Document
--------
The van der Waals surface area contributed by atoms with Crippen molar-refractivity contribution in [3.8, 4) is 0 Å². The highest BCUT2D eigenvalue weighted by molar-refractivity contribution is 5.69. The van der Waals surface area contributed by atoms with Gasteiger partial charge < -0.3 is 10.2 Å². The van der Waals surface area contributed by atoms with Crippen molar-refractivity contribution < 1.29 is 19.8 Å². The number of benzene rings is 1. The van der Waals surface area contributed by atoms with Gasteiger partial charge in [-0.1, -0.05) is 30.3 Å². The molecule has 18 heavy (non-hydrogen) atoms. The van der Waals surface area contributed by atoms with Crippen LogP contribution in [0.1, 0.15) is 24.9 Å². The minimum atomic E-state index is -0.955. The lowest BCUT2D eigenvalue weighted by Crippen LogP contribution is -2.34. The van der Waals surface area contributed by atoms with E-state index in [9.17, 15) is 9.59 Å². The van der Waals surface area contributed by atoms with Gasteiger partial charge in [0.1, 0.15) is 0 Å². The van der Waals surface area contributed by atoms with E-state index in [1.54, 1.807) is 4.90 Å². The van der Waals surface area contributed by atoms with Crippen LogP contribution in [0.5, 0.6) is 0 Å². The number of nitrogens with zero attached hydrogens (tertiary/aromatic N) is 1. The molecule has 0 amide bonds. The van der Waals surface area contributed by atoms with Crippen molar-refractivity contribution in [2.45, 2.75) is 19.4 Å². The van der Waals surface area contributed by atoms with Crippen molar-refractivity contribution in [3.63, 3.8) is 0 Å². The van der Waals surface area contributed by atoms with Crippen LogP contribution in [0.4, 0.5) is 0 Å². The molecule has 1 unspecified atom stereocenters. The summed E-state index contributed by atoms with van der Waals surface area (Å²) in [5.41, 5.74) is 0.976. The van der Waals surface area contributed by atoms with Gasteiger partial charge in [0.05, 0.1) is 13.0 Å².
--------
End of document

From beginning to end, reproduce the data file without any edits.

The van der Waals surface area contributed by atoms with Crippen molar-refractivity contribution in [3.8, 4) is 0 Å². The highest BCUT2D eigenvalue weighted by molar-refractivity contribution is 5.69. The van der Waals surface area contributed by atoms with Gasteiger partial charge < -0.3 is 10.2 Å². The van der Waals surface area contributed by atoms with Crippen molar-refractivity contribution < 1.29 is 19.8 Å². The number of benzene rings is 1. The van der Waals surface area contributed by atoms with Gasteiger partial charge in [-0.1, -0.05) is 30.3 Å². The molecule has 18 heavy (non-hydrogen) atoms. The van der Waals surface area contributed by atoms with Crippen LogP contribution in [0.1, 0.15) is 24.9 Å². The minimum atomic E-state index is -0.955. The lowest BCUT2D eigenvalue weighted by Crippen LogP contribution is -2.34. The van der Waals surface area contributed by atoms with E-state index in [9.17, 15) is 9.59 Å². The van der Waals surface area contributed by atoms with Gasteiger partial charge in [0.1, 0.15) is 0 Å². The van der Waals surface area contributed by atoms with E-state index in [1.54, 1.807) is 4.90 Å². The van der Waals surface area contributed by atoms with Crippen LogP contribution in [0.5, 0.6) is 0 Å². The number of nitrogens with zero attached hydrogens (tertiary/aromatic N) is 1. The molecule has 0 amide bonds. The van der Waals surface area contributed by atoms with Crippen molar-refractivity contribution in [2.45, 2.75) is 19.4 Å². The van der Waals surface area contributed by atoms with Crippen molar-refractivity contribution in [3.63, 3.8) is 0 Å². The van der Waals surface area contributed by atoms with Crippen LogP contribution in [0.4, 0.5) is 0 Å². The molecule has 1 unspecified atom stereocenters. The summed E-state index contributed by atoms with van der Waals surface area (Å²) in [5.41, 5.74) is 0.976. The van der Waals surface area contributed by atoms with Gasteiger partial charge in [0.05, 0.1) is 13.0 Å².